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From Doug Cutting <cutt...@apache.org>
Subject Re: Some new requests about mapreduce
Date Mon, 06 Nov 2006 17:04:07 GMT
Feng Jiang wrote:
> I think some features are very useful for us:
> 1. Multi-key types supported in input. for example: SEQ file A is <Ka, Va>
> pair, and SEQ file B is <Kb, Vb> pair. I can simply add both of these files
> as input file, and the map funtion could be map(Object, Ojbect). By this
> way, i don't have to wrap Ka and Kb into ObjectWritable, and the program
> will be more readable.

This is addressed by http://issues.apache.org/jira/browse/HADOOP-372.

> 2. Value comparator supported. There is key comparator supported in current
> hadoop, and by this way, i can specify the order the key in reduce phase.
> But sometimes, i also need specify the order the value sequence in reduce
> phase. For example, values in reduce phase consist of Shop and Goods, and i
> want to the Shop object always be the 1st object in the values because the
> output needs shop infor. Currently i have to store the Goods Info in a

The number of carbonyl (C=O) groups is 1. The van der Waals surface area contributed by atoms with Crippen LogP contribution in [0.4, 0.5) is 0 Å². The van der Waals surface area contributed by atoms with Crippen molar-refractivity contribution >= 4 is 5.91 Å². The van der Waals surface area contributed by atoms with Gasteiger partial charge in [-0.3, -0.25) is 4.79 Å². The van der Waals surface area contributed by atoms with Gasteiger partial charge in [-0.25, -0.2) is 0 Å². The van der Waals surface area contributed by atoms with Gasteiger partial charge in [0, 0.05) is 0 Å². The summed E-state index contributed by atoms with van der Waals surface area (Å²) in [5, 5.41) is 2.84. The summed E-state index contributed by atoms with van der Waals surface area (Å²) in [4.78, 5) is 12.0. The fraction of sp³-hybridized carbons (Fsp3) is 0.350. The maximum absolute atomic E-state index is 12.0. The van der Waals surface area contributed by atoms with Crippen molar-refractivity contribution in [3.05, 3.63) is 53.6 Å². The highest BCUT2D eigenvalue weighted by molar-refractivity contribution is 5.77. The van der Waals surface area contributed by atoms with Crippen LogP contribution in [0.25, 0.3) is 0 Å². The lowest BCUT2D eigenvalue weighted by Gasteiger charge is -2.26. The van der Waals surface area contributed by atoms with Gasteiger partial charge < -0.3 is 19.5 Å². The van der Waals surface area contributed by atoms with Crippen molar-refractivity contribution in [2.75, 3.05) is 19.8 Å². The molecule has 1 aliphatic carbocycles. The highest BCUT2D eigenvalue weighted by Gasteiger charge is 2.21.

> buffer until the Shop object has been found.

This is addressed by http://issues.apache.org/jira/browse/HADOOP-485.

> 3. More effective "ObjectWritable". Look at the ObjectWritable's
> implementation, the class type information is always written into sequence
> file. But in many cases, both of key and value are pretty small, the class
> type information is even much larger than key& value themselves.

ObjectWritable is not used so much for bulk data, but rather for small 
items, like RPC parameters, so the size overhead is usually not an 
issue.  Where are you finding this overhead onerous?

> 4. Compression supported. Sequence file contains a lot of similar data, if
> it could be compressed before it is really written into disk, a lot of time
> will be saved. For example, if the value type is ObjectWritable, there must
> be a lot of class declaration information could be compressed. In my
> experience, 20% bandwidth and disk space will be saved.

SequenceFile already supports compression, with extensible codecs:


So far, this uses Java's built-in codecs.  In the next release we also 
hope to include native support for zlib and lzo, greatly improving 
compression performance.


Lzo doesn't compress quite as well as zlib, but it's much faster.  In 
particular, zlib is generally slower than disk & net, while lzo is 
faster.  So zlib tends to save space but not time, while lzo should save 


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